# Homework Help: Spool of thread physics question

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1. Mar 19, 2016

### frillybob

1. The problem statement, all variables and given/known data
A spool of thread consists of a cylinder of radius R1 = 6.6 cm with end caps of radius R2 = 9.3 cm as depicted in the end view shown in the figure below. The mass of the spool, including the thread, is m = 290 g. The spool is placed on a rough, horizontal surface so that it rolls without slipping when a force = 0.690 N acting to the right is applied to the free end of the thread. For the moment of inertia treat the spool as being a solid cylinder of radius R1, as the extended edges are thin and therefore light.

(a) What is the acceleration of the spool? Take positive to be to the right.

http://www.webassign.net/serpse8/10-p-085.gif

2. Relevant equations
Solid Cylinder I = 1/2(M)(r)^2

3. The attempt at a solution

I need some help with this problem. I don't think my attempt is even correct. But my thought is since T = I*A. Then I just need to solve for A. A = T*I. The moment of inertia is what is stumping me. I'm not sure if I'm doing this correctly. I = 1/2(.3)(.066) = 0.0099. This does not solve the problem adequately. Thanks of the help!

*Where T is force
A is angular acceleration
I is moment of inertia.

Last edited: Mar 19, 2016
2. Mar 19, 2016

### ehild

What is the question?

3. Mar 19, 2016

### frillybob

Updated in main post. Sorry about that!

4. Mar 19, 2016

### ehild

What are A and a? T is the force in the problem. Better to denote it F.

5. Mar 19, 2016

### frillybob

Updated in main post. I left it as T because that is what the problem defines it by.

6. Mar 19, 2016

### rcgldr

The horizontal surface applies a force to the left at the edges of the end caps as the spool accelerates. This torque is partially opposed by the thread's force to the right at the edge of the inner part of the spool.

7. Mar 19, 2016

### ehild

The torque is defined with respect a point or axis. What is your point of reference?

8. Mar 19, 2016

### frillybob

The question says to take positive to be the right. It is moving to the right as well.

9. Mar 19, 2016

### ehild

How do you calculate torque?

10. Mar 19, 2016

### frillybob

T=I*A

Where T is torque (Given)
I is moment of inertia (Not given)
A is angular Acceleration (Need to find)

11. Mar 19, 2016

### ehild

Yes, but how is the torque of a force defined?

12. Mar 19, 2016

### frillybob

13. Mar 19, 2016

### ehild

14. Mar 19, 2016

### frillybob

I assume all of it because it says it doesn't slip.

15. Mar 19, 2016

### ehild

16. Mar 19, 2016

### frillybob

0.690N?

Not trying to irritate you or anything. It's my first time on this board.

17. Mar 19, 2016

### ehild

The torque is not force.

18. Mar 19, 2016

### frillybob

F = M*A
2.94N = 0.3Kg*9.8m/s/s?

19. Mar 19, 2016

### SteamKing

Staff Emeritus
Check your arithmetic. You calculated an incorrect value for I.

20. Mar 19, 2016

### ehild

I leave you now, I have to sleep. Read your notes or handbook or the page you cited about the torque. You might remember that you get it multiplying the force with its lever arm.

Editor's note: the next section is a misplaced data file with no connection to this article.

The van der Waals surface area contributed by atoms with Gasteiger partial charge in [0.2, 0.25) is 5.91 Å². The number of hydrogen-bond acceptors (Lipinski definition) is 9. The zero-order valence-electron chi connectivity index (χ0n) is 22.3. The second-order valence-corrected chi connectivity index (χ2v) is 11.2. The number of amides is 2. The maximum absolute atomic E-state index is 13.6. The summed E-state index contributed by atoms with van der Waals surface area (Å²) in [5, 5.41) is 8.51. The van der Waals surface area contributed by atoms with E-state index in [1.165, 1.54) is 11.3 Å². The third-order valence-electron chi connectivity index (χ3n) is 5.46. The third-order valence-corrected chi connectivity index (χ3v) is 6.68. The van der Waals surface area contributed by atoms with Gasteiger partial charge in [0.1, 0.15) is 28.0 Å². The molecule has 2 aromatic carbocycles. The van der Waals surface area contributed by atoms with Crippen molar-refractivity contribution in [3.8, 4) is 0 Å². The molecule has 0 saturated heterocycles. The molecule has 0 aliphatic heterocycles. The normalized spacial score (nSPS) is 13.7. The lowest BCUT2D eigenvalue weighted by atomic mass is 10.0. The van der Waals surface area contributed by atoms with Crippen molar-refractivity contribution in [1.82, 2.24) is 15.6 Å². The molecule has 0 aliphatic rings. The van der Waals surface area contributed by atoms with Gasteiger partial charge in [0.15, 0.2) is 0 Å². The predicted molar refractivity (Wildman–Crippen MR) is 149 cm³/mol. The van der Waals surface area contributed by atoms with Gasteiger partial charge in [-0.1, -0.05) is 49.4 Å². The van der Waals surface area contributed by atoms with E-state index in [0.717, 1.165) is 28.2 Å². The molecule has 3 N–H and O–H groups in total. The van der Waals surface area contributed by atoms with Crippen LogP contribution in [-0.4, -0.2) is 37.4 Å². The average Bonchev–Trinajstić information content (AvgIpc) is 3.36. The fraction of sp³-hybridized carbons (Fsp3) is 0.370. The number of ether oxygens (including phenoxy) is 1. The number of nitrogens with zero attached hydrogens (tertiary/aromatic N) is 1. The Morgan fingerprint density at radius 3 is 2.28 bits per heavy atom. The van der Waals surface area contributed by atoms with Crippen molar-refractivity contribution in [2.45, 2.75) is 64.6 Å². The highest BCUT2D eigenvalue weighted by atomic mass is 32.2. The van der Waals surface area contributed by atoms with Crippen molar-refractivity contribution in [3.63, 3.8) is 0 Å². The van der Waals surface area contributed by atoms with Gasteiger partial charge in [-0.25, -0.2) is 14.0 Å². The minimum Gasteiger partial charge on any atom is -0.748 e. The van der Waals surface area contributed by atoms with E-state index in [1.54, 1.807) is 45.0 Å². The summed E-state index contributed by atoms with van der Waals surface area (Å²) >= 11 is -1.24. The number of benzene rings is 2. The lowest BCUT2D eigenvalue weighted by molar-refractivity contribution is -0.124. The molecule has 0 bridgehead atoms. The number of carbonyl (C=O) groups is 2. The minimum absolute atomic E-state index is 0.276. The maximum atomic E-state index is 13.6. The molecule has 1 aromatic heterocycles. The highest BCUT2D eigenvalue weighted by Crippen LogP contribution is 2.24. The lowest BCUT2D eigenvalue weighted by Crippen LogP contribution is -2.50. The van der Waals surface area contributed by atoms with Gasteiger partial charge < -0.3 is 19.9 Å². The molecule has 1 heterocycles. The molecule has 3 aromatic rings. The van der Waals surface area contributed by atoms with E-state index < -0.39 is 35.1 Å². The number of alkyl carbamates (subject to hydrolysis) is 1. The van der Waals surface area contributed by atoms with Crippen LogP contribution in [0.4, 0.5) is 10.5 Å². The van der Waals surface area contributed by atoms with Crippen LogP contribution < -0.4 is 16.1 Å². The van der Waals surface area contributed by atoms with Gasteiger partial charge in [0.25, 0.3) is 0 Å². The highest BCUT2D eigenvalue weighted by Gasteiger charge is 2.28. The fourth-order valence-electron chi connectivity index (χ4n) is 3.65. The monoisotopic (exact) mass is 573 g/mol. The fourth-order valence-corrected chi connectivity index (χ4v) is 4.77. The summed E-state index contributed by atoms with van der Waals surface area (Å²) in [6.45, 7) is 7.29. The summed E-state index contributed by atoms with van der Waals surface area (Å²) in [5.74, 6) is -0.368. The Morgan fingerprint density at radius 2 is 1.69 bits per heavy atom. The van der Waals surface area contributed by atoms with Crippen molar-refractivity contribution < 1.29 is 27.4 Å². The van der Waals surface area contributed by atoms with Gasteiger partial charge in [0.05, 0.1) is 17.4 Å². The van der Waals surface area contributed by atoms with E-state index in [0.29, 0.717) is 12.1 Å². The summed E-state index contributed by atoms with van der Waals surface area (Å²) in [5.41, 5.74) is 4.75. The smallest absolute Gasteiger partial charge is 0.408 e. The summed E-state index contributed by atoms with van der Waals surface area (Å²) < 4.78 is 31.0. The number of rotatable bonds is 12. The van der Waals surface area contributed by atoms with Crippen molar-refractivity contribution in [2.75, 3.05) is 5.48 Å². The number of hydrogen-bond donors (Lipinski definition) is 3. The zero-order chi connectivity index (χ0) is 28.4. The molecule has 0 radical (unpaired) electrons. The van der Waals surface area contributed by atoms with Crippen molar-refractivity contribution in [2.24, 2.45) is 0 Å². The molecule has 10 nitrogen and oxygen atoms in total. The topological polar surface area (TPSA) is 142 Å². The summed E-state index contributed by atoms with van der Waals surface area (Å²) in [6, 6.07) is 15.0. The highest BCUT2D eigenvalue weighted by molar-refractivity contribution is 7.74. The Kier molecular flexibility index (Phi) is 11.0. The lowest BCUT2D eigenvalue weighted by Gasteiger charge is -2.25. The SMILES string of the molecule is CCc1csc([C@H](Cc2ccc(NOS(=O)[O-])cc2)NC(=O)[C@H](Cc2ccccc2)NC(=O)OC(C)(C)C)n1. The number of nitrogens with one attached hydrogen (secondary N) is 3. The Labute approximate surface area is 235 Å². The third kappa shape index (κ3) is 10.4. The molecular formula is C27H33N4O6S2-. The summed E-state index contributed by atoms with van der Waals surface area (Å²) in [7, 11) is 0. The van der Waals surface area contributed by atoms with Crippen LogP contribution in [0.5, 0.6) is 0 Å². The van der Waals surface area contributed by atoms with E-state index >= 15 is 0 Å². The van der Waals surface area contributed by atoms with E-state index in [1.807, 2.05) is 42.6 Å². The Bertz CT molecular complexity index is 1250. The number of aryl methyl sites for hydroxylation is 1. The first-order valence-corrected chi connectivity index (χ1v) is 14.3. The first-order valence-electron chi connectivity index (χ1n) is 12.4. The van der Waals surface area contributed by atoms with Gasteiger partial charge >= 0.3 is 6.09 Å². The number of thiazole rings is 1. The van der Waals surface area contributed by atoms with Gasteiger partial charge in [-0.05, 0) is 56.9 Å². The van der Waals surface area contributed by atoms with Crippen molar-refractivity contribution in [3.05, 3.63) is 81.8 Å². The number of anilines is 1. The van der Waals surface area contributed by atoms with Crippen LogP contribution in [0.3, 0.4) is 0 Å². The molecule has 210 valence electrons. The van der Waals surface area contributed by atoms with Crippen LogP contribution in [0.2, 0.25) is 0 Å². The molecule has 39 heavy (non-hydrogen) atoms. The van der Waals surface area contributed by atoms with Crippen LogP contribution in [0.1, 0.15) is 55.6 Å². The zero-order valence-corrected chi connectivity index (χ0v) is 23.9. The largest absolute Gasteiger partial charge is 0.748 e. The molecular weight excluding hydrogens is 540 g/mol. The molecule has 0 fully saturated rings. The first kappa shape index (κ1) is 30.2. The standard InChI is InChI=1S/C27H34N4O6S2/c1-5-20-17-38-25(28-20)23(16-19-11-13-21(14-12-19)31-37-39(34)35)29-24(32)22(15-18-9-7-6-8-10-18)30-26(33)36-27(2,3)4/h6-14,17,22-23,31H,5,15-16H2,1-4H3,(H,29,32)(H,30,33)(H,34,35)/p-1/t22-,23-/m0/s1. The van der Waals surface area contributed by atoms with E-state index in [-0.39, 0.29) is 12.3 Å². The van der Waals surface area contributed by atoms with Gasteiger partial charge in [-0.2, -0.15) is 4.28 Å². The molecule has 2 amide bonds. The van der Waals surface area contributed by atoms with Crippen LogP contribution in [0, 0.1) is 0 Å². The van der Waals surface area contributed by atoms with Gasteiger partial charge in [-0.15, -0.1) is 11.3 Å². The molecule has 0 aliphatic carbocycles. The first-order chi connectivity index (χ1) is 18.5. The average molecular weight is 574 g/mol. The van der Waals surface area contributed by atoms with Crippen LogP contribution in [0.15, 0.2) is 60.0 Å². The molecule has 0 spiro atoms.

http://hyperphysics.phy-astr.gsu.edu/hbase/torq2.html

21. Mar 19, 2016

### ehild

The problem says that T is force, 0.690 N.
If it was torque, about what point is it?

22. Mar 19, 2016

### rcgldr

I'm considering the axis of the spool as the center of rotation for the net torque. If viewing this as an instant in time, then the point of contact with the surface could also be used, in which case the ground force doesn't matter, so the only torque is related to the tension in the string times the distance above the surface, but the moment of inertia about the point of contact becomes more complicated. The problem statement defines the moment of inertia about the axis of the spool, which is why I chose that as the reference point for the torques.

Back to the original question, note that the linear acceleration equals the net linear force divided by mass. The net linear force equals the tension to the right minus the surface force to the left. The angular acceleration equals the linear acceleration divided by the radius of the end caps.

Last edited: Mar 19, 2016
23. Mar 19, 2016

### haruspex

24. Mar 19, 2016

### frillybob

Thanks for that. Could you happen to explain your reasoning to the second paragraph a bit more? Could you also explain how to find it. (You can use different numbers than mine, I work much better with numbers)

25. Mar 19, 2016

### haruspex

I very strongly encourage you to develop the habit of working as far as possible without numbers. It has many advantages, and you will get better at it with practice.

With regard to the present problem, I consider it simpler to take moments about the point of contact with the ground. You just need to apply the parallel axis theorem, which I assume you have met. But go with rcgldr for now and we can look at that for comparison later. Anyway, I see this is part a) only. Depending on what the other parts ask, there might be no advantage.